Pakistani officials hope developed nations agree to scale back emissions, offer help in dealing with climate change

Video Speed, Social Media Shape Counterterrorism Probes

Speed is critical in effort to prevent subsequent attacks; demographics of extremists lend themselves to communicating, establishing profiles on digital platforms

Islamic State Oil Trade Seduces Friends, Foes Alike

Terrorist group rakes in up to $500 million a year in sales to customers such as Syrian government, US-supported rebels and Turkey

This forum has been closed.
Comment Sorting
by: illumine1911
December 26, 2012 11:26 AM
1. Homosexuality is an aberration of natural sexuality. There is no use denying that biological fact, however hard we may try to pretend and cloak it with political respectability. Homosexual groups have promoted false information claiming that homosexual behaviour is noted in other mammalian species. These reports were found to have data falsely contrived by people from within such lobby groups. Human beings are the only mammals that exhibit homosexual behaviour. It is a consequence of the interference of childhood and adolescent psychosocial development done by homosexual adults preying on vulnerable children. It is patently untrue to claim that there is a genetic basis to homosexual behaviour, and/ or that it is part of normal human development.

2.Psychological treatment to overcome homosexual inclinations is effective, but unfortunately in this politically correct society that we have to live in today, medical journals and mental health journals are afraid of giving publicity to this fact for fear of attack from homosexual groups who would threaten litigation under the clause of discrimination.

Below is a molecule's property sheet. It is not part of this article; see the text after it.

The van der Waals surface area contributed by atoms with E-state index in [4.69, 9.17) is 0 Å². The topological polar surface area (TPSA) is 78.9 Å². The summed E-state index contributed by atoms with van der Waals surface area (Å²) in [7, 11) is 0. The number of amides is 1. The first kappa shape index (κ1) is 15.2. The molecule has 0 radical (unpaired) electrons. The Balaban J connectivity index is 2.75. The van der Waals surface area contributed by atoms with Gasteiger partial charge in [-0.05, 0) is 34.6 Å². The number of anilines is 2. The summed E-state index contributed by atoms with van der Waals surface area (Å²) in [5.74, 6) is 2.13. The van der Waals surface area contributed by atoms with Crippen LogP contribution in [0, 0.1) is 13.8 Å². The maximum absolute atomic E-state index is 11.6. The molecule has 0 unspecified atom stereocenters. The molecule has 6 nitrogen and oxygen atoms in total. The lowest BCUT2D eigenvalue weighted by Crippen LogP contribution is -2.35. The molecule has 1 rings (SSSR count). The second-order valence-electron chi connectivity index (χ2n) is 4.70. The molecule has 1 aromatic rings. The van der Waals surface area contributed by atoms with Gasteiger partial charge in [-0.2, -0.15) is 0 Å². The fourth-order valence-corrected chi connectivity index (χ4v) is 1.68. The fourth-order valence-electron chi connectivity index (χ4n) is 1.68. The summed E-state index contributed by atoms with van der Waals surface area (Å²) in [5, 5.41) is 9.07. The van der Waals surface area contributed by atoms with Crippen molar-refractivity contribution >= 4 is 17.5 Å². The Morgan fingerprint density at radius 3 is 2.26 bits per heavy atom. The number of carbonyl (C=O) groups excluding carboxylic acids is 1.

In Response

by: Anth from: Sydney
December 30, 2012 7:49 AM
Assertions aren't facts. And your assertions are demonstrably false. Provide valid scientific references or, better still, stop posting rubbish like this that contributes to the hatred of and deaths of our brothers, sisters, mothers, fathers, sons and daughters who just happen to be different from you (or so you imply). When my parents were kids, left handers were punished for who they were. We've moved on on that madness; we'll move on from this insanity as well.

by: Johnny Saa Noh from: Sydney, Australia
December 25, 2012 7:42 PM